Episode 7 show notes – South Koreans resist US military presence and war with DPRK

South Korean anti-war protesters

Moderate Rebels episode 7

Max Blumenthal and Ben Norton discuss Donald Trump’s genocidal threats against North Korea and the growing anti-war protests in the South against the deployment of the THAAD system and the presence of 28,000 US troops.

Max reports on the ground from South Korea capital Seoul, where he interviews Gayoon Baek and Wang-Soon Young, organizers from the activist group People’s Solidarity for Participatory Democracy. They detail how the US has militarized the Korean peninsula, the damage this militarization has done to Korean society, and prospects for peace with the DPRK in the future.

Show Notes

People’s Solidarity for Participatory Democracy website

Thousands of South Koreans protest the US’ missile defense system“, Agence France-Presse, 24 June 2017

Guy Taylor, “Protesters say THAAD missile system is more about U.S. militarism than South Korean protection“, Washington Times, 22 May 2017

Dena Takruri, “Is The U.S. Military Prepping For War With North Korea?”, AJ+, 13 September 2017

S. Nathan Park, “South Korea’s Nostalgia for Dictatorship Has (Mostly) Predictable Results“, Foreign Policy, 15 November 2016

Dave Hazzan, “Is South Korea Regressing Into a Dictatorship?“, Foreign Policy, 14 July 2016

Listen to Moderate Rebels episode 7

Episode 6 show notes – Understanding North Korea and US militarization: Dispatch from Seoul, with Wol-san Liem

moderate rebels north korea

Moderate Rebels episode 6

Max Blumenthal and Ben Norton discuss North Korea, the Trump administration’s genocidal threats, the bloody history of the “forgotten” Korean War, and how the US has militarized South Korea.

Blumenthal reports on-the-ground in Seoul, where he interviews labor organizer Wol-san Liem on anti-war activism, THAAD protests, government repression, and the potential for peace and reunification in the Korean peninsula.

0:00 to 15:34 – North Korea
15:34 to 28:49 – Korean War
28:58 to 58:07 – Wol-san Liem interview on South Korea

Show Notes

North Korea

Ben Norton, Max Blumenthal, “Pundits Slam Trump’s Biblical Language on North Korea, But Praise His Defense Secretary’s Genocidal Threats“, AlterNet Grayzone Project, 10 August 2017

Tim Shorrock, “How Sony, Obama, Seth Rogen and the CIA Secretly Planned to Force Regime Change in North Korea“, AlterNet Grayzone Project, 5 September 2017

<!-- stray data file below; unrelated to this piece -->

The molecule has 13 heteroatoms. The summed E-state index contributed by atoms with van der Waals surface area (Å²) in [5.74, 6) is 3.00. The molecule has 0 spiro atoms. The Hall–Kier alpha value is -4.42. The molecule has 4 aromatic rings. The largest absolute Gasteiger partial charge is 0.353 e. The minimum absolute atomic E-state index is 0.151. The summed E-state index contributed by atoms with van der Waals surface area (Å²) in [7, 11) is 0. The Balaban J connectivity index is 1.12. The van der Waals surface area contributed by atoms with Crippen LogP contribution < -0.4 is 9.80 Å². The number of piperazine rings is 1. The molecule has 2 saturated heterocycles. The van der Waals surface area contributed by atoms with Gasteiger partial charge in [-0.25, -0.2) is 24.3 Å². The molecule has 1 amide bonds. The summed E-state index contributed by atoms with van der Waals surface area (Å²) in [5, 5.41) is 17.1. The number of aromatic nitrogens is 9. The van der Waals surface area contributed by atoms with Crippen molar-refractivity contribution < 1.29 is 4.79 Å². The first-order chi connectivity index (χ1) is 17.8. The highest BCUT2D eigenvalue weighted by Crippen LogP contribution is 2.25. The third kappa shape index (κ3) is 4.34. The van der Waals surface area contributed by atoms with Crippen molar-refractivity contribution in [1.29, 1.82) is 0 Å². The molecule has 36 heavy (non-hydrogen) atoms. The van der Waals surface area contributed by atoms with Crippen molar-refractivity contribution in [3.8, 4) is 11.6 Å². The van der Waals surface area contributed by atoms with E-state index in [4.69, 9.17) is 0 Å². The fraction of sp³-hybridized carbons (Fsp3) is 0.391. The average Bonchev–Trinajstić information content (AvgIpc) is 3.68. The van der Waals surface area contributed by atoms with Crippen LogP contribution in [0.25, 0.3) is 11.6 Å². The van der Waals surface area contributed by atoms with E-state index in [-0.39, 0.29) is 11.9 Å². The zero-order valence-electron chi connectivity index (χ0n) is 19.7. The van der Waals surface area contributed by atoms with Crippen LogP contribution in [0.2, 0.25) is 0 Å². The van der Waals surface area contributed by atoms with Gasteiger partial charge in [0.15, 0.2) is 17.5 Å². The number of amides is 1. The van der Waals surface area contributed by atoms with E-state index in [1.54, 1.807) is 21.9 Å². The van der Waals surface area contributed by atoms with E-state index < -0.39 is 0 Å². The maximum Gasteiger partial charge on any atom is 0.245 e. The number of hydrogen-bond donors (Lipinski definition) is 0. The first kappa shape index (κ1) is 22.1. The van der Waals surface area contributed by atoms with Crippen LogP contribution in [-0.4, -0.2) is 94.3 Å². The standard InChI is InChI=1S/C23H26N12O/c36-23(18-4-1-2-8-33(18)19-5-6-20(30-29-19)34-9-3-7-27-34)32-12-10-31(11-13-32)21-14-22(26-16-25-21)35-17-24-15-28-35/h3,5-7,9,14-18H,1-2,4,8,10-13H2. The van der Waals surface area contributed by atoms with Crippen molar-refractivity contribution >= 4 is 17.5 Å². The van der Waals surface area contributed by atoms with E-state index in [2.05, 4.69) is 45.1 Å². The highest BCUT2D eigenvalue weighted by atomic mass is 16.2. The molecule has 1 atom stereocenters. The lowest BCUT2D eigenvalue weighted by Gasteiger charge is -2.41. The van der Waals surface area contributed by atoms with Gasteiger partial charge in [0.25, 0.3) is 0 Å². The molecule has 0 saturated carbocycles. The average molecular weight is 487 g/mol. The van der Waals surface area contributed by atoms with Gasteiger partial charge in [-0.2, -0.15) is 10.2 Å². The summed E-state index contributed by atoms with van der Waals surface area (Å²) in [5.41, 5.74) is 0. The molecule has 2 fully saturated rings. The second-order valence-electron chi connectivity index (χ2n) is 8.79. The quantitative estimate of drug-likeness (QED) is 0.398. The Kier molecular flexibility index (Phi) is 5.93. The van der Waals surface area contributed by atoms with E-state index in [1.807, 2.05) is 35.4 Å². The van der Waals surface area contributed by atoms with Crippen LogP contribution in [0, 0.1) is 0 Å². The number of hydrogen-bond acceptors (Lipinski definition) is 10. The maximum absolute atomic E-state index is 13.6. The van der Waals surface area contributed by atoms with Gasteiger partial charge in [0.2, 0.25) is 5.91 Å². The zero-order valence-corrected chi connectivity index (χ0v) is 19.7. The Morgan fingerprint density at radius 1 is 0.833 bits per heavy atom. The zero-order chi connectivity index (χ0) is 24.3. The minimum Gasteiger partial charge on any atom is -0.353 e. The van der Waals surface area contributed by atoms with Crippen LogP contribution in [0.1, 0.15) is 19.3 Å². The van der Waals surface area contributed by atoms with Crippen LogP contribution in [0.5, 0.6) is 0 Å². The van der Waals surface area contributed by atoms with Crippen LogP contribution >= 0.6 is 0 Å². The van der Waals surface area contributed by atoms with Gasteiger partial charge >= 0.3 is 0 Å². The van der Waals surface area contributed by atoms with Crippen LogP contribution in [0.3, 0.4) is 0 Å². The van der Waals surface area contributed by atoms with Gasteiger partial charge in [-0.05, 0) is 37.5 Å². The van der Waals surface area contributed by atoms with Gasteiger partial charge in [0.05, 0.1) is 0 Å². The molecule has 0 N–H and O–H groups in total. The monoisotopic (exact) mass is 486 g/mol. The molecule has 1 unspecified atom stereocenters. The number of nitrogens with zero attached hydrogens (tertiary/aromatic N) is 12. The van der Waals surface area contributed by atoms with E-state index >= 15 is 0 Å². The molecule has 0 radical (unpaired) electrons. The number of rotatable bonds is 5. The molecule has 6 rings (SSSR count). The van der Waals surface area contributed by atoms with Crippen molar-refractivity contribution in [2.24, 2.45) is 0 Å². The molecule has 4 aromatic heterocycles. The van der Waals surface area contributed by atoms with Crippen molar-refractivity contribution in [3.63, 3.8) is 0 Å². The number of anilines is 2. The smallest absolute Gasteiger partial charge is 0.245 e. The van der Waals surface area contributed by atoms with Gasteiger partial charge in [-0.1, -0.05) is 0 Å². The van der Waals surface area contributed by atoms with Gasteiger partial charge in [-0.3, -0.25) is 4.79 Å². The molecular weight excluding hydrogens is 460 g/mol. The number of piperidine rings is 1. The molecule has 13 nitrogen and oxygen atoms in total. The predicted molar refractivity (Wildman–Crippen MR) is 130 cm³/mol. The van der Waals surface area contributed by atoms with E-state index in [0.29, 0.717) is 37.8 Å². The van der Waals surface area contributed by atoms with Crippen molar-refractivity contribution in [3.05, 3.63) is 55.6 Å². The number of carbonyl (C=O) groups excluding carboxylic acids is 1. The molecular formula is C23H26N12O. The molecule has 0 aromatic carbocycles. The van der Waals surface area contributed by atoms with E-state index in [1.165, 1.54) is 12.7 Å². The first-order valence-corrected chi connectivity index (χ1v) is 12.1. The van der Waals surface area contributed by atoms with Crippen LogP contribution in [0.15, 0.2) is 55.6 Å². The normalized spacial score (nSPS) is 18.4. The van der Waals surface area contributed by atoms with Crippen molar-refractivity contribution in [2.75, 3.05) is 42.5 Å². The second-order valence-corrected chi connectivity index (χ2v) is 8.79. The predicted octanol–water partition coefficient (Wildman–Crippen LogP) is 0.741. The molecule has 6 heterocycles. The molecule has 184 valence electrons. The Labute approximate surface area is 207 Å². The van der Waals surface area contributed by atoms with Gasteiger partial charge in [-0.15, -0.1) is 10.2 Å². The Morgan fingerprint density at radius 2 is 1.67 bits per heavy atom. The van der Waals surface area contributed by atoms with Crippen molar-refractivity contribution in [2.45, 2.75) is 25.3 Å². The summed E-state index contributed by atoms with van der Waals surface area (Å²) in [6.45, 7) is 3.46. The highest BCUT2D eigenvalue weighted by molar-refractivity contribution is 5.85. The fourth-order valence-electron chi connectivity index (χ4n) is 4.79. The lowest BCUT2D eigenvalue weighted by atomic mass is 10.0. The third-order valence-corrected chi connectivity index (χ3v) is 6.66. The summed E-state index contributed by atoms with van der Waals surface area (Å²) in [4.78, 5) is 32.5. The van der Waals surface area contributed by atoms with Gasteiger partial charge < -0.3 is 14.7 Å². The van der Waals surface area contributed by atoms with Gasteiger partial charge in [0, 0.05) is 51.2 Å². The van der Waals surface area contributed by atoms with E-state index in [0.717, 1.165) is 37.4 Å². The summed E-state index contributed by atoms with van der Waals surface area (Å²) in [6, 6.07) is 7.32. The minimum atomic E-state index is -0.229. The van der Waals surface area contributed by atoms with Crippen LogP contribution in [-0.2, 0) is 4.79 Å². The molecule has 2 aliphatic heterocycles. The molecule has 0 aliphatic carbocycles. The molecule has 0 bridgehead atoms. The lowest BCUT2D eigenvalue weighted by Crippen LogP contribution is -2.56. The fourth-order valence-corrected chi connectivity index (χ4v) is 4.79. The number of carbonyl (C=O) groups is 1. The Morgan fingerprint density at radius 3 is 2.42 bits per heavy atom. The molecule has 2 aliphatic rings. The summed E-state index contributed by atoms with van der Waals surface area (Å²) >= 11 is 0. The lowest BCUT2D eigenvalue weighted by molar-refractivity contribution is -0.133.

Tim Shorrock, “Diplomacy With North Korea Has Worked Before, and Can Work Again“, The Nation, 5 September 2017

Jon Schwarz, “North Korea Keeps Saying it Might Give Up its Nuclear Weapons — But Most News Outlets Won’t Tell You That“, The Intercept, 25 August 2017

Korean War

Blaine Harden, “The U.S. war crime North Korea won’t forget“, The Washington Post, 24 March 2015

The hate, though, is not all manufactured. It is rooted in a fact-based narrative, one that North Korea obsessively remembers and the United States blithely forgets.

The story dates to the early 1950s, when the U.S. Air Force, in response to the North Korean invasion that started the Korean War, bombed and napalmed cities, towns and villages across the North. It was mostly easy pickings for the Air Force, whose B-29s faced little or no opposition on many missions.

The bombing was long, leisurely and merciless, even by the assessment of America’s own leaders. “Over a period of three years or so, we killed off — what — 20 percent of the population,” Air Force Gen. Curtis LeMay, head of the Strategic Air Command during the Korean War, told the Office of Air Force History in 1984. Dean Rusk, a supporter of the war and later secretary of state, said the United States bombed “everything that moved in North Korea, every brick standing on top of another.” After running low on urban targets, U.S. bombers destroyed hydroelectric and irrigation dams in the later stages of the war, flooding farmland and destroying crops.

Although the ferocity of the bombing was criticized as racist and unjustified elsewhere in the world, it was never a big story back home. U.S. press coverage of the air war focused, instead, on “MiG alley,” a narrow patch of North Korea near the Chinese border. There, in the world’s first jet-powered aerial war, American fighter pilots competed against each other to shoot down five or more Soviet-made fighters and become “aces.” War reporters rarely mentioned civilian casualties from U.S. carpet-bombing. It is perhaps the most forgotten part of a forgotten war.


Scholar Bruce Cumings

Bruce Cumings, “Americans once carpet-bombed North Korea. It’s time to remember that past“, The Guardian, 13 August 2017

Bruce Cumings, Korea’s Place in the Sun: A Modern History, University of Chicago, September 2005

Listen to Moderate Rebels episode 6